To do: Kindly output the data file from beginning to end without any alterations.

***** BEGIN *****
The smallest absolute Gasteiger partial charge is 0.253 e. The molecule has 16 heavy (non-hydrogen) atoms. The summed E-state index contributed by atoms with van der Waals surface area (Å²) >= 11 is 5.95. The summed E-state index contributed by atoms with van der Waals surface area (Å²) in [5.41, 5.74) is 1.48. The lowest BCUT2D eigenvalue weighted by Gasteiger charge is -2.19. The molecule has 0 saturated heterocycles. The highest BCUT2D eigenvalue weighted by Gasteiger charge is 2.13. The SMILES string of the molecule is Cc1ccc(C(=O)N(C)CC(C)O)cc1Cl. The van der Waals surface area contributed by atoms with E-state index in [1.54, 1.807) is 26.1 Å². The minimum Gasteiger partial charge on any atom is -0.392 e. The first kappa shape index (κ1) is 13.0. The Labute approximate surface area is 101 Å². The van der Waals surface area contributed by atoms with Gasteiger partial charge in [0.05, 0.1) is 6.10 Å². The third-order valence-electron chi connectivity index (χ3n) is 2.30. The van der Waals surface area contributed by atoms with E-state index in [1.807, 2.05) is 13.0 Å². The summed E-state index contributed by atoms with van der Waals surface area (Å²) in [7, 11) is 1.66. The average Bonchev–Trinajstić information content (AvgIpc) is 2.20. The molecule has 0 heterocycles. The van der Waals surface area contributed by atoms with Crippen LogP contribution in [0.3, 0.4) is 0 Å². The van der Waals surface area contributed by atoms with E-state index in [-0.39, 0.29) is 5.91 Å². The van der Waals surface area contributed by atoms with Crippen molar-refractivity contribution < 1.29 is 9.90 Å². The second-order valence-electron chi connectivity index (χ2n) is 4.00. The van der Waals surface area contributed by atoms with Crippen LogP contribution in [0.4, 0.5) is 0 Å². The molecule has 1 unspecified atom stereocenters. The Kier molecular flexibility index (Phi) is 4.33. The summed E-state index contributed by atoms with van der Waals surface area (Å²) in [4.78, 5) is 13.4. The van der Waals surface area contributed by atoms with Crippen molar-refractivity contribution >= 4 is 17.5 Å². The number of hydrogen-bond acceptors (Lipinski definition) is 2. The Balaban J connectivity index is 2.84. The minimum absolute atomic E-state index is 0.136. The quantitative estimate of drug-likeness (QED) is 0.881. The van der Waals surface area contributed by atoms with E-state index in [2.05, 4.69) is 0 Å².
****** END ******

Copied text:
The smallest absolute Gasteiger partial charge is 0.253 e. The molecule has 16 heavy (non-hydrogen) atoms. The summed E-state index contributed by atoms with van der Waals surface area (Å²) >= 11 is 5.95. The summed E-state index contributed by atoms with van der Waals surface area (Å²) in [5.41, 5.74) is 1.48. The lowest BCUT2D eigenvalue weighted by Gasteiger charge is -2.19. The molecule has 0 saturated heterocycles. The highest BCUT2D eigenvalue weighted by Gasteiger charge is 2.13. The SMILES string of the molecule is Cc1ccc(C(=O)N(C)CC(C)O)cc1Cl. The van der Waals surface area contributed by atoms with E-state index in [1.54, 1.807) is 26.1 Å². The minimum Gasteiger partial charge on any atom is -0.392 e. The first kappa shape index (κ1) is 13.0. The Labute approximate surface area is 101 Å². The van der Waals surface area contributed by atoms with Gasteiger partial charge in [0.05, 0.1) is 6.10 Å². The third-order valence-electron chi connectivity index (χ3n) is 2.30. The van der Waals surface area contributed by atoms with E-state index in [1.807, 2.05) is 13.0 Å². The summed E-state index contributed by atoms with van der Waals surface area (Å²) in [7, 11) is 1.66. The average Bonchev–Trinajstić information content (AvgIpc) is 2.20. The molecule has 0 heterocycles. The van der Waals surface area contributed by atoms with Crippen LogP contribution in [0.3, 0.4) is 0 Å². The van der Waals surface area contributed by atoms with E-state index in [-0.39, 0.29) is 5.91 Å². The van der Waals surface area contributed by atoms with Crippen molar-refractivity contribution < 1.29 is 9.90 Å². The second-order valence-electron chi connectivity index (χ2n) is 4.00. The van der Waals surface area contributed by atoms with Crippen LogP contribution in [0.4, 0.5) is 0 Å². The molecule has 1 unspecified atom stereocenters. The Kier molecular flexibility index (Phi) is 4.33. The summed E-state index contributed by atoms with van der Waals surface area (Å²) in [4.78, 5) is 13.4. The van der Waals surface area contributed by atoms with Crippen molar-refractivity contribution >= 4 is 17.5 Å². The number of hydrogen-bond acceptors (Lipinski definition) is 2. The Balaban J connectivity index is 2.84. The minimum absolute atomic E-state index is 0.136. The quantitative estimate of drug-likeness (QED) is 0.881. The van der Waals surface area contributed by atoms with E-state index in [2.05, 4.69) is 0 Å².